I wonder if you've ever had this experience: you're reading a story set in a far-away world, either far future or far past or far distant in species or dimension, and despite this incredible distance and differences in every detail of their environment, protagonists in this environment seem to be motivated by modern world values. As you can probably guess, the most common version of this that I've run into is the female protagonist who protests the fact that she has no control over her life - easily imagining all the amazing things she could do if only every member of her family and her society and every institution around her weren't there to prevent it.
Call it a pet peeve, but this drives me crazy.
me be clear. I am not trying to say that people always accept their
lot in life. Any time you have an imbalance of freedoms between one
group and another, the group with fewer freedoms will most likely notice
the difference, and certain members of that group will feel the need to
protest or do something about it. Whether that protestation is quiet,
or gets quashed, or turns into revolution depends on social and
What you'll find, though, is that that same
social and historical context - the worldbuilding that so many of you
work so hard to achieve - will have deep implications for how the
downtrodden think about objecting to their status. Often enough, they
won't object at all.
powerless often have power in certain circumscribed areas. Noble women
in the year 1000 AD in Japan led very closeted lives and were entirely
protected and directed by their men - but.
They learned how to protect themselves by finding powerful protectors
among those men. This meant they knew which men to approach, which to
allow close, and how to handle them. They knew how to use family
alliances on both maternal and paternal sides in order to achieve
security or advancement. They also knew how to use their skills with
writing to gain prestige, or how to use their skills in memorization of
classic poems to get attention. Classic poems may not seem like a big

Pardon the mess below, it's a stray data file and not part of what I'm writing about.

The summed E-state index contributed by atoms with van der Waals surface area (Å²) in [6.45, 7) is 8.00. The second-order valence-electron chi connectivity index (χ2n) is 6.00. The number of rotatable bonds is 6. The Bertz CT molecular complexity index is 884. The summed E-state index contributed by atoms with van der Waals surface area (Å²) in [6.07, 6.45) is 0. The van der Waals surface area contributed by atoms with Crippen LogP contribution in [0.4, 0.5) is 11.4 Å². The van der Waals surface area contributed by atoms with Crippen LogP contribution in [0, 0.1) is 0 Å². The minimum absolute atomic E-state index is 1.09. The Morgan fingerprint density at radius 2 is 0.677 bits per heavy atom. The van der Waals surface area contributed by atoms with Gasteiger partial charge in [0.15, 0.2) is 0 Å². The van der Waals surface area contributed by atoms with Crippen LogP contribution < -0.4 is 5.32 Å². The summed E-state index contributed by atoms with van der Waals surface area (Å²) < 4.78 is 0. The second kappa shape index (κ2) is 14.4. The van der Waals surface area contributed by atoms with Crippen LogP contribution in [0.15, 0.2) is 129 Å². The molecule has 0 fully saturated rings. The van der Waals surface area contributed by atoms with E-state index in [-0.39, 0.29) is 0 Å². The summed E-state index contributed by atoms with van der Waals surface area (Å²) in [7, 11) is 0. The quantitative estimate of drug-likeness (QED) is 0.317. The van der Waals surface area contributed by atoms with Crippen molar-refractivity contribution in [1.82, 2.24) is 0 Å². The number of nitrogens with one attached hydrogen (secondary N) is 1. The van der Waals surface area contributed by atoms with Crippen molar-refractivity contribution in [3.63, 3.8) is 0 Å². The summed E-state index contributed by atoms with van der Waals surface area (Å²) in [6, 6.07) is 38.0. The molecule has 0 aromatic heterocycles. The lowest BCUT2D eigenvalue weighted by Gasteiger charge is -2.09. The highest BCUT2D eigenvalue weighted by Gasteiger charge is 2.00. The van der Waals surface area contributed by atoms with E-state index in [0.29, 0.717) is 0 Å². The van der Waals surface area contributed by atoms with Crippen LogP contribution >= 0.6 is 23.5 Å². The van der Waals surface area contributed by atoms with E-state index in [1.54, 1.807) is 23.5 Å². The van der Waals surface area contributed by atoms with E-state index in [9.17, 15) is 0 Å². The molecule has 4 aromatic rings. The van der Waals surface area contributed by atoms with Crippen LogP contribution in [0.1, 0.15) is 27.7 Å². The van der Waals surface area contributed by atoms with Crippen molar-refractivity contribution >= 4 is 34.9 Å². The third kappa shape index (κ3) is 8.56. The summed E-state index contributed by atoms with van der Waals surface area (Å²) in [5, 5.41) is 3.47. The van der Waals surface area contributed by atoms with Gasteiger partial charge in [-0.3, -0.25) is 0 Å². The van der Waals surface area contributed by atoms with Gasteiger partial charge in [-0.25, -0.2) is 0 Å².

tool for social advancement, but you might be surprised how important
they were in the Heian era Imperial court.
People learn to use
the social skills they have. They see what works and what doesn't, and
they pursue those areas where they can win small victories. Or big
ones, as the case may be. Jacqueline Carey's Phèdre (Kushiel's Dart)
uses all of her personal skills as a courtesan and a spy to get things
done that you might not expect.
In fact, if you think about it,
accidentally giving a culturally situated character modern expectations
and sensibilities will not help but hurt them. Suddenly they'll appear
to believe that they have absolutely no useful skills, and no avenues to
escape the oppression they endure - which is not in fact the case. At
the same time they'll be able to imagine possibilities that are both
implausible and impractical for a person in their situation. So the
chances that they'll be able to accomplish anything go down, and since
their vision is too unrestrained, they'll be more frustrated than ever.
In those circumstances the author may feel tempted to use modern means
to give them opportunities for action, but that will only draw the story
further away from the world and cultural/social situation that the
So I encourage you to think through how your
characters use the social tools they have to get things accomplished.
See if you can find a situated way for your character to work toward his
or her own ends. If they can use gossip or information control, use
that. If they can stealthily organize masses of people, use that. A
character can take the social walls that limit them, turn them into
shields and use them for protection.
If you let your characters
use the social tools they have, they'll fit far better into their own
worlds, and you'd be surprised how much they can accomplish.